Energy absorption in a bamboo foam

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"Energy absorption in a bamboo foam"
A. Le Goff, L. Courbin, H.A. Stone, and D. Quere
Europhysics Letters 84 36001 (2008)

Soft Matter Keywords

bamboo foam, surface tension, energy absorption, Weber number

Figure 1. Image sequence showing a delrin sphere falling through a soap film. The sphere has a radius of 1.6mm and consecutive image frames are 0.8ms apart.
Figure 2. (a) Experimental setup for studying bamboo films. The sphere is released from a height h above the first film and comes to rest on the N+1 film. The bottom of the tube supporting the films is submerged in a water bath to prevent gravitational descent of the films and limit evaporation of the foam. (b) Spatio-temporal diagram showing trajectory of a particle through the foam. The y-axis is the vertical position of the projectile, while the x-axis is time. The slope of the projectile's trajectory is decreasing with time, indicating that the velocity is decreasing.
Figure 3. Plot of number of films, N, crossed by a projectile with impact velocity, V. Impact velocity is defined as the velocity of the projectile when it hits the first film.
Figure 4. Total surface energy, <math>E_S</math>, dissipated by the N crossed soap films as a function of total mechanical energy, <math>E_p</math>, injected by the projectile.
Figure 5. (a) Deflected trajectory of a stainless-steel sphere pass through a soap film at an oblique angle. (b) Maximum deformation of the film during the sphere's crossing. Note that the deformation occurs in the direction normal to the film surface.
Figure 6. Variation of the quantity <math>\beta We</math> as a function of <math>\alpha</math>. Angles <math>\alpha</math> and <math>\beta</math> are as labeled in Figure 5a.


This article presents experiment and simple theory for the interaction between projectiles and thin liquid films. The authors perform experiments on an idealized bamboo foam, observing that such a foam is capable of absorbing energy from a projectile passing through the foam, eventually bringing the projectile to rest. The authors also study the deflection of a projectile by a film oriented obliquely to the projectile's trajectory. For both studies, simple scaling arguments are developed that capture the main features of the film/projectile interaction.

Practical Application of Research

Foams are under consideration for use in systems designed to absorb kinetic energy from projectiles. These systems are deployed to protect internal contents, people, precious objects, and other fragile items. Foams present an attractive option because they are light, simple and fast to form, and inexpensive. This work shows that foams are capable of absorbing kinetic energy from projectiles and will eventually arrest them. Though not immediately practical, this work with ideal foams opens up the way for future studies of projectile interaction with real foams. The initial work to characterize projectile interaction with bamboo, staircase, and oblique foams will contribute to the understanding of interaction with real foams.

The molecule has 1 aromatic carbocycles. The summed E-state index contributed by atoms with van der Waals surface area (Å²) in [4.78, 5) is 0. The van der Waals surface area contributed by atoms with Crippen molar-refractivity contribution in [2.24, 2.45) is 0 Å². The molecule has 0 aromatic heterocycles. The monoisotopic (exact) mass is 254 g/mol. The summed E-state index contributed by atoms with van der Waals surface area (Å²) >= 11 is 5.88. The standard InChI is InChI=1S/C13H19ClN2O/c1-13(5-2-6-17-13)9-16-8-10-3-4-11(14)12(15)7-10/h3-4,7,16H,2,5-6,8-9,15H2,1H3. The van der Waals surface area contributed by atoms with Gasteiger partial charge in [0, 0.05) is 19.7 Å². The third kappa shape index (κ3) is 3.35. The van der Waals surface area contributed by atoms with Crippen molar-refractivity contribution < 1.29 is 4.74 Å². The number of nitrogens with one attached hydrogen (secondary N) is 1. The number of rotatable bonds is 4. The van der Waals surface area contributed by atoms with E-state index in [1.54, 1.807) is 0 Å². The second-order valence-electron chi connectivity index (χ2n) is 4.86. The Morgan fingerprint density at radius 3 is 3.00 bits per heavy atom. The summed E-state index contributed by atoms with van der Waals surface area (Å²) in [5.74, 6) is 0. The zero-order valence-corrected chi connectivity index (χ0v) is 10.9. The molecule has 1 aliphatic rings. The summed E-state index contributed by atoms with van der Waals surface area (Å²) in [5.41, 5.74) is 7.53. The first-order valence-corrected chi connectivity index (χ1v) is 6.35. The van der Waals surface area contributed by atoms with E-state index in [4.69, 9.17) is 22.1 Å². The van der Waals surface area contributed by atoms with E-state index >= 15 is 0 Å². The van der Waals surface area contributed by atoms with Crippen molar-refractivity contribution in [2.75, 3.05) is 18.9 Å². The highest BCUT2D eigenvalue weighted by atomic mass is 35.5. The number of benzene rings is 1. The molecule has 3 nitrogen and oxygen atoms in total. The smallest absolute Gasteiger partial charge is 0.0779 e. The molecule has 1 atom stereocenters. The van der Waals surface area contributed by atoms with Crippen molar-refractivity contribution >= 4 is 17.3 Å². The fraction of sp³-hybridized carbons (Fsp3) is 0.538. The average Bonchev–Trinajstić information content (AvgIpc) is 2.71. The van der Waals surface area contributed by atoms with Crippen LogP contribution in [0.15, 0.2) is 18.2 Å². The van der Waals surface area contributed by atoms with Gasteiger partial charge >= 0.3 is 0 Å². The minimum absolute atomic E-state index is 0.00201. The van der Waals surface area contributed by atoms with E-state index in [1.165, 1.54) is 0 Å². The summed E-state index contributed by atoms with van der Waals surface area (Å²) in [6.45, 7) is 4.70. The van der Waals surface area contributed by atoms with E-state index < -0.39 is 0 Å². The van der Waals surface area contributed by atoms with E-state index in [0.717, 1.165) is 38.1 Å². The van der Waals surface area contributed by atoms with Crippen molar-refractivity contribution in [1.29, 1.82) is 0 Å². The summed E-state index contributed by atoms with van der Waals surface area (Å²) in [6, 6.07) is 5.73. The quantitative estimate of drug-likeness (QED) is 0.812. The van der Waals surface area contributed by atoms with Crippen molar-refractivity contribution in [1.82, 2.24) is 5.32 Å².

Projectile Interaction with Foams

As shown in figure 1, it is possible for an object to pass through a thin liquid film without popping the film. The sphere stretches the film until the point where the distance between the sphere and the unperturbed part of the film is of the order of the sphere radius. At that point, the film pinches off, but does not break. The time interval between successive images in figure 1 is constant and the vertical position of the sphere appears to be linear in time. This indicates that the velocity of the sphere is nearly constant during the short interval from the first to the last image and the energy transmitted to the film during this single event is quite small relative to the total kinetic energy of the sphere. However, the vibration of the film after impact indicates some transfer of energy from the sphere to the film and so the authors create the system shown in figure 2, to observe the effect of multiple interactions between projectile and film.

A bamboo foam (with films separated by 0.6mm) is created inside a transparent cylindrical tube and a solid sphere dropped from above the first film. Since the sphere is smaller than the capillary length of the film, it will float on the surface of the film, if deposited gently. In this size regime, gravity is dominated by surface tension, so the beads are incapable of crossing the films using their weight alone. Figure 2b is created from high-speed movies of the falling sphere. The slope of the line gives the sphere's velocity, which is decreasing with time as the sphere crosses each film. The velocity of the sphere finally falls below the entrapment threshold of the film and the sphere is arrested on the lowest film shown.

written by Donald Aubrecht